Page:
Cultural Analytics method allows us see the diffirences between cultural artifacts which at first may appear to be identical - and to reveal the similarities between artifacts which may appear to have nothing in common. The following quick "analytical sketch" (think of "sketches" done by artists @processing.org) done with 5 Betty Boop cartoons from the 1930s shows how by experimenting with alternative ways of graphing the data we make visible the relationships between the artifacts from the same set (i.e., cartoons made by Max Fleischer animation studio over a period of a few years.)
The five cartoons are available at archive.org. They are Betty Boop: A Song a Day (1936), Betty Boop: Is My Pam Read (1932), Betty Boop: More Pep (1936), Betty Boop's Ker-Choo (1932), Betty Boop: The Candid Candidate (1937).
A sequence from Betty Boop is My Palm Read, 1932 (sampled at 10 frame intervals).
In order to reveal the similarities and diffirences between these five works done by the same animation studio, we have also included the data from a artifact produced in another era and with radically diffirent technology - a music video by Björk (which we analyze in more detail in MotionGraphics.viz.)
X: time | Y: mean value (i.e., average gray scale value for each frame).
Thik red line: Björk video. Other lines: Betty Boop cartoons.
The graph does shows that the "temporal signatures" of Björk video - which in its techniques exemplifies motion graphics of the 2000s - is quite distinct from the cartoons of the 1930s drawn by hand and shot on animation stand. This is not a big surpise; but the graph does not tell us much about the relationships of the five cartoons to each other.
Same data but represented as a histogram-like form better reveals the patterns. Again, it is not surprising to see that the visual temporal structure of the five cartoons is quite different from that of Biork video; however, what we did not expect to find is how remarkably similar the cartoons are to each other. Produced over the course of 5 years by different people, it is though they are parts of the same film. (Adorno's fans, take notice.)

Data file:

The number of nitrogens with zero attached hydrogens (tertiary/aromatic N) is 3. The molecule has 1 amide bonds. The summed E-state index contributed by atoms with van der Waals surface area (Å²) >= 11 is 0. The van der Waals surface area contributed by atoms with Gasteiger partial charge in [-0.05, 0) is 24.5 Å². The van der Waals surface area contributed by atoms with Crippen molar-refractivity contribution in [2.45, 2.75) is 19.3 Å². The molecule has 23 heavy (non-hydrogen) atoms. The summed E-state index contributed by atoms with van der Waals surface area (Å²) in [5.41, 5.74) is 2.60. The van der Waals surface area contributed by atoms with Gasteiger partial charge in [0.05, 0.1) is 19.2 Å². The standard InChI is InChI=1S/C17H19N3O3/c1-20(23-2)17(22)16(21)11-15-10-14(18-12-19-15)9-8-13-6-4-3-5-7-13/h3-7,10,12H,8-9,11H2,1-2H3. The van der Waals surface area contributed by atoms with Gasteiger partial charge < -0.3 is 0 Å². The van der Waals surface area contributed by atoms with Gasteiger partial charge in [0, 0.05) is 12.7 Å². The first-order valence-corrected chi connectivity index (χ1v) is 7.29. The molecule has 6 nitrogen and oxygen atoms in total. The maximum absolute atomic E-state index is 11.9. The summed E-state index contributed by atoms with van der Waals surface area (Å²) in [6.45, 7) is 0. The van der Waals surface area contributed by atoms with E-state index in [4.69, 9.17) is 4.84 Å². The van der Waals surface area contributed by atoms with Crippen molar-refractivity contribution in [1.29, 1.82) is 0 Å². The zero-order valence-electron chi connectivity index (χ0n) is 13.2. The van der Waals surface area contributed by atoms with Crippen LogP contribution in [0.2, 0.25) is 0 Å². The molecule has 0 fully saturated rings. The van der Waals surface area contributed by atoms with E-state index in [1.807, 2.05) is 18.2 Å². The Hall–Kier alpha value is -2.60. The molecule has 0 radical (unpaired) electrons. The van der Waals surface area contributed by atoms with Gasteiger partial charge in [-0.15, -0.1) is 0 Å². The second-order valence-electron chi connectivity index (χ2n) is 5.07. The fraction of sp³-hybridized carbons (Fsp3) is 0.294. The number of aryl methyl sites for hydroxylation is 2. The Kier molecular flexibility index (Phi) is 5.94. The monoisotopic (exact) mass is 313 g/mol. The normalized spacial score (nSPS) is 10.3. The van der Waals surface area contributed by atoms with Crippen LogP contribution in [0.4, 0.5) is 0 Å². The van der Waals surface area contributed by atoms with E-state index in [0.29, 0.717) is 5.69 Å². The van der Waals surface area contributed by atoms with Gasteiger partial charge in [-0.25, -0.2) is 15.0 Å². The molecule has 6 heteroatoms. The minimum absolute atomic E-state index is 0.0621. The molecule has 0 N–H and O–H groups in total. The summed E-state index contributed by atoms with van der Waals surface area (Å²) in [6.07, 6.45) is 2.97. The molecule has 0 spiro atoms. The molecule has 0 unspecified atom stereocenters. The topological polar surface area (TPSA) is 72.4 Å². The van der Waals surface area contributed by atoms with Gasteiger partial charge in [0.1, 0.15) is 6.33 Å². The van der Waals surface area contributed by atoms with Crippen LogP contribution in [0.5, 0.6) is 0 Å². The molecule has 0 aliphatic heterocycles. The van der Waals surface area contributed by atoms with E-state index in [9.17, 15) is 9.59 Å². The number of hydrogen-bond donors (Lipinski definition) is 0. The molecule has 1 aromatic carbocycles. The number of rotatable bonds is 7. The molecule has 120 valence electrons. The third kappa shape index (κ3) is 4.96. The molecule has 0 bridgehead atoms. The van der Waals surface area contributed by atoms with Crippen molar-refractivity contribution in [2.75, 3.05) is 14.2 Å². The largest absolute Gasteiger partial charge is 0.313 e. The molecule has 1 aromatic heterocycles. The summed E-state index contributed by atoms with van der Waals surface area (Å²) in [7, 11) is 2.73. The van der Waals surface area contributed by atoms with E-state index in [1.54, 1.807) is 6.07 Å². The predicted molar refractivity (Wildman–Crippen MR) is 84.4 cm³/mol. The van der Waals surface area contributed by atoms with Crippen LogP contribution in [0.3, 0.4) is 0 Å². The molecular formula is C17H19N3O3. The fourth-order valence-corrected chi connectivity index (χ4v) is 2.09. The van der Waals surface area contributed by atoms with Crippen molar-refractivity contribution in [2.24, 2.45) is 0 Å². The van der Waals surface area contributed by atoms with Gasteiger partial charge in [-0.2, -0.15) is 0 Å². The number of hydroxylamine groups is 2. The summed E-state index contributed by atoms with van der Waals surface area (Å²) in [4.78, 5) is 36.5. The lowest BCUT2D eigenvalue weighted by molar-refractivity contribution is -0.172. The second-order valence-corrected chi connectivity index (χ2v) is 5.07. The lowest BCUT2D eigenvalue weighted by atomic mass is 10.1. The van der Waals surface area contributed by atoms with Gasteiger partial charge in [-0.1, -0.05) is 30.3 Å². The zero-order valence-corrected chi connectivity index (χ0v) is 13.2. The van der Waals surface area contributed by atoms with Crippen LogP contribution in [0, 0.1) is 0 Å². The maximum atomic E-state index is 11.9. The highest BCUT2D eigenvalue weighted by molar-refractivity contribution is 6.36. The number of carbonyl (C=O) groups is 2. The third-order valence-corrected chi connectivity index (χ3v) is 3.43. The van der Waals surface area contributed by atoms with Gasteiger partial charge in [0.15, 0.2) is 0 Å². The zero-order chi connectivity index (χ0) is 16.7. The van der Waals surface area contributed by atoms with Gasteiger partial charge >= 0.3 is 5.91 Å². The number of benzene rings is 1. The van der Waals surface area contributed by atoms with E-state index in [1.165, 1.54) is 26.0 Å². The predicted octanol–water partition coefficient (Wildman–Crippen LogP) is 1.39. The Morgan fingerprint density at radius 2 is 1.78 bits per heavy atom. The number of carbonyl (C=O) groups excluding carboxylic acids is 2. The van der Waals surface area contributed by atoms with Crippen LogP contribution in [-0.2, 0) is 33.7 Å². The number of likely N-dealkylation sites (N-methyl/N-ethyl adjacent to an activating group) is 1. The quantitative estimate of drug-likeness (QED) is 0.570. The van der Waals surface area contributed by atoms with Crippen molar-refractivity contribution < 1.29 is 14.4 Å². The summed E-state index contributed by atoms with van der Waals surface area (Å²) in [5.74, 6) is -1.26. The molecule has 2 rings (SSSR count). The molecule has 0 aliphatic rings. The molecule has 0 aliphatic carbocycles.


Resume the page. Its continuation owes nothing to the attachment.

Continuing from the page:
X: mean value (average gray scale value for each frame).
Y: number of frames which have a particular mean value.
Having discovered the technique of graphing the measurements of all the frames of a film sorted in value, we decided to apply it to other measurements of the same artifacts. Here we plot sorted center of mass data. (Center of mass is defined as "he brightness-weighted average of the x and y coordinates all pixels in the image.") Although a single measurement of the center of mass for one frame may not be very informative, a successive set of measurements indicates (very aproximately - but quick to produce) how the action is moving in X,Y over the time. The similarity of the five cartoons stands out even more clearly.
In this graph we are looking at all frames in five cartoons and all the frames from Biork video - projected on top of each other. The data plotted again is center of mass measurements. Now we discover something new. Althogh worked over with software, Biork's video is based on live footage of the singer, so in this way is typical of the universe of moving images which show people - who tend to walk on the ground. However, the cartoon universe is almost completely isotropic (invariant with respect to direction): the distribution of enter of mass measurements is symmetrical, were the characters are not bound by gravity.
Here we plot center of mass measurements (Y value) over time. When data is plotted in this way, the opposition between the isotropic movement universe of the cartoons vs. non-isotropic universe of the humans is also clearly visible.